Balance: to ensure the Commission receives high quality advice that reflects the public interest, the sum total of Type B and Type C membership within groups should be balanced between economic and non-economic actors, with no dominance by one interest group among actors (something already practised in many groups). The definition of interests and the number of seats they will receive should be outlined in the call for applications, with deviation from this principle meriting justification. Where such a balance is justified as not possible and/or practical, for instance because there is a need for more technical expertise from specific economic stakeholders, the Commission can still ensure high quality public interest expertise by limiting the key roles of report drafting and voting (on content and procedure) to a smaller group which reflects the balance between economic and non-economic interests. To give an example: an expert group might be composed with 20 representatives from economic interests and only 10 from non-economic interests. In such a case, voting and report writing would be done by a groups of 10 economic and 10 non-economic actors, while the role of the other 10 economic actors would be to provide technical expertise. This ensures an “equality in arms” between various interest groups, and that consensus finding is not determined by whichever interest holds a majority of seats.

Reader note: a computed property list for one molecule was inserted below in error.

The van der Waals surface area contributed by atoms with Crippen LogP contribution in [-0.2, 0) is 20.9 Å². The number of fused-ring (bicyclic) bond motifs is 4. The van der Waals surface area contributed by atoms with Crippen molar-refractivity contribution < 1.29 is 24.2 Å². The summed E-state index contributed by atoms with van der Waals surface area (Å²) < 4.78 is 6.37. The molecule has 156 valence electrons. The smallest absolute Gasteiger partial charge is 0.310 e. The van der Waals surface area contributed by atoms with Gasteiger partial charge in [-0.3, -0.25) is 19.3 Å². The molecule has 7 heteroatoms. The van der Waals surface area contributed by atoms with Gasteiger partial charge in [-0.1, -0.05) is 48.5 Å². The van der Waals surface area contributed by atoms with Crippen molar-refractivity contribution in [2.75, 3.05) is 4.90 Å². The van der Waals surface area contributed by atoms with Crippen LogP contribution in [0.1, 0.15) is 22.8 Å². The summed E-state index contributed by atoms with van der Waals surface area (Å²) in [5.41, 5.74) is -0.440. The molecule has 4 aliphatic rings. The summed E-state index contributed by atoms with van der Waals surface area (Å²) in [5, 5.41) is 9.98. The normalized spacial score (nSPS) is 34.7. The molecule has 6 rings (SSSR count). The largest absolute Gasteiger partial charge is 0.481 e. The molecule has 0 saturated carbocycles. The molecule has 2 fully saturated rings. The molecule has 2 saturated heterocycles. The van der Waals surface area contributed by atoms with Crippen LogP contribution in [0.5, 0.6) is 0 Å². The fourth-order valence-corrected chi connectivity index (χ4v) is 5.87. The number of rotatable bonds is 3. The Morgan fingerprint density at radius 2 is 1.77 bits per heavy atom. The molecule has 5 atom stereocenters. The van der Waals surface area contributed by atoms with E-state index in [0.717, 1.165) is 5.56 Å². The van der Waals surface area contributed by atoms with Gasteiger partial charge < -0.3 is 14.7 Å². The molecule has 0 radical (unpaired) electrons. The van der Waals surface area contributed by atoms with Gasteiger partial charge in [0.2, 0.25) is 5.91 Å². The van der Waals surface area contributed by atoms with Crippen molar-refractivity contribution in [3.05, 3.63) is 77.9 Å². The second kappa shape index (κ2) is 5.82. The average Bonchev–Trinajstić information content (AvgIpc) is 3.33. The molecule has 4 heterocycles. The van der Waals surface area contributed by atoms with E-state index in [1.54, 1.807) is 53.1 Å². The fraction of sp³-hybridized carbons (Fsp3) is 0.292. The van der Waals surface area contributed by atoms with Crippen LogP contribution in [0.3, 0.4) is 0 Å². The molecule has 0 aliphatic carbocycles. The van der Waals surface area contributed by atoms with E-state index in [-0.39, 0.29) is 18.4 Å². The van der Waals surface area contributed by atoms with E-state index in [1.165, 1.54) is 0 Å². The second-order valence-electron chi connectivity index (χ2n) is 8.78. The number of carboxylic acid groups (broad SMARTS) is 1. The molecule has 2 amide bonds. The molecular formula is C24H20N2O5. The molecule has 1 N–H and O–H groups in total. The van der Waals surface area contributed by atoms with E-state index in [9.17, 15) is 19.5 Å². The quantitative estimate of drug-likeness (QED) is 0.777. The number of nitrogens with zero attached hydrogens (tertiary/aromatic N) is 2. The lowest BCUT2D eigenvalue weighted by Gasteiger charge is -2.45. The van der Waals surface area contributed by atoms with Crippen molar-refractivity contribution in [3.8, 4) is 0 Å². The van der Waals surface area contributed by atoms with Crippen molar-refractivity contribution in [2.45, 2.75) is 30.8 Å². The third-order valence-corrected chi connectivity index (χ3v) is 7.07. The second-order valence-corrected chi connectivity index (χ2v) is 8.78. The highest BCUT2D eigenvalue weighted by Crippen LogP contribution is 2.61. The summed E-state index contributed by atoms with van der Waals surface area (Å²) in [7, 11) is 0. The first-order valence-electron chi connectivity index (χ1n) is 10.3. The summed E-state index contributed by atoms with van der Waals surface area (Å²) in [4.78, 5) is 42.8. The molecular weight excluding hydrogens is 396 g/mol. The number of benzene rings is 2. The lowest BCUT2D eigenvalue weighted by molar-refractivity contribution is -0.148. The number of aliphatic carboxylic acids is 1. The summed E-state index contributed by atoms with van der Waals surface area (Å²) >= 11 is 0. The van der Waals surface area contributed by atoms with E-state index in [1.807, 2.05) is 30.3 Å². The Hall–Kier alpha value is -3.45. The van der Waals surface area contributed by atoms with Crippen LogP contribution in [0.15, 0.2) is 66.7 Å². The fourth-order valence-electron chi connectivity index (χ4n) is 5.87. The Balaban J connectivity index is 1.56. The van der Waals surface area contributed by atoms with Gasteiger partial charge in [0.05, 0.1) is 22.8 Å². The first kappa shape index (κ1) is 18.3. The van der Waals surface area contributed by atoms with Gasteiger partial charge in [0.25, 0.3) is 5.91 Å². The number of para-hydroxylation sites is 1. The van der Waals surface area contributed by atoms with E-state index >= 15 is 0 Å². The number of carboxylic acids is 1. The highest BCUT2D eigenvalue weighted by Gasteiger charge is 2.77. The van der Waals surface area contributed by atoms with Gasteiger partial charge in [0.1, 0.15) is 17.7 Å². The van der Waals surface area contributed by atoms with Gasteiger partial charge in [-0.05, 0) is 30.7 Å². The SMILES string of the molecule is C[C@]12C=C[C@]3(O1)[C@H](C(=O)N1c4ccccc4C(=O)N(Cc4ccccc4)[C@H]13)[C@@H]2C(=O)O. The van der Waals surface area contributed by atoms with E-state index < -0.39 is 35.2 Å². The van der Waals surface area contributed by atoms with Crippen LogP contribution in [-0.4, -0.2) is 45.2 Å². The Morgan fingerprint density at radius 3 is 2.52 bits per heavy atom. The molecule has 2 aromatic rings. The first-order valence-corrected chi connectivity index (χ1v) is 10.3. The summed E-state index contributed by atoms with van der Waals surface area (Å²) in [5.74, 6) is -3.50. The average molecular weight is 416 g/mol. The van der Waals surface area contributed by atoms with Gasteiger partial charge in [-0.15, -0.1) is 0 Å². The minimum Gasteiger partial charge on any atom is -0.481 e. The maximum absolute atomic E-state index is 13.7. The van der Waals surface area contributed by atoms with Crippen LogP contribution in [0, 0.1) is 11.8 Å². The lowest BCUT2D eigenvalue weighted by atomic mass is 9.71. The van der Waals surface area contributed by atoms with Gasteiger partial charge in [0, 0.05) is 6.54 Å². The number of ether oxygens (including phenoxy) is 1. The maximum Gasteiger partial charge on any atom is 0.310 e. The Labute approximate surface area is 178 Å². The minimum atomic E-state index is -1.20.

Conflicts of interest with mandate and role of the Expert Group: the definition of a conflict of interest should not be limited to individuals in a personal capacity, but relate to whether a stakeholder or chair can be expected to fulfil the mandate of the Expert Group in working towards the public interest goals set in the relevant legislation establishing the group, policy framework and Treaty provisions [foot note: In particular Articles 15(1) TFEU and 1(2), 11(2) and 17(1) of the TEU]. Deciding composition and/or chairing of groups must ensure an appropriate distance is kept between regulated industries and the formal advice resulting from the group (for example from the tobacco industry on tobacco control, the car industry on reducing air pollution, operators of industrial installations on emissions standards or trust funds on tax evasion). Finally, the enforcement of these rules is essential through regular reviews, with misconduct leading to sanctions, including suspension from the group.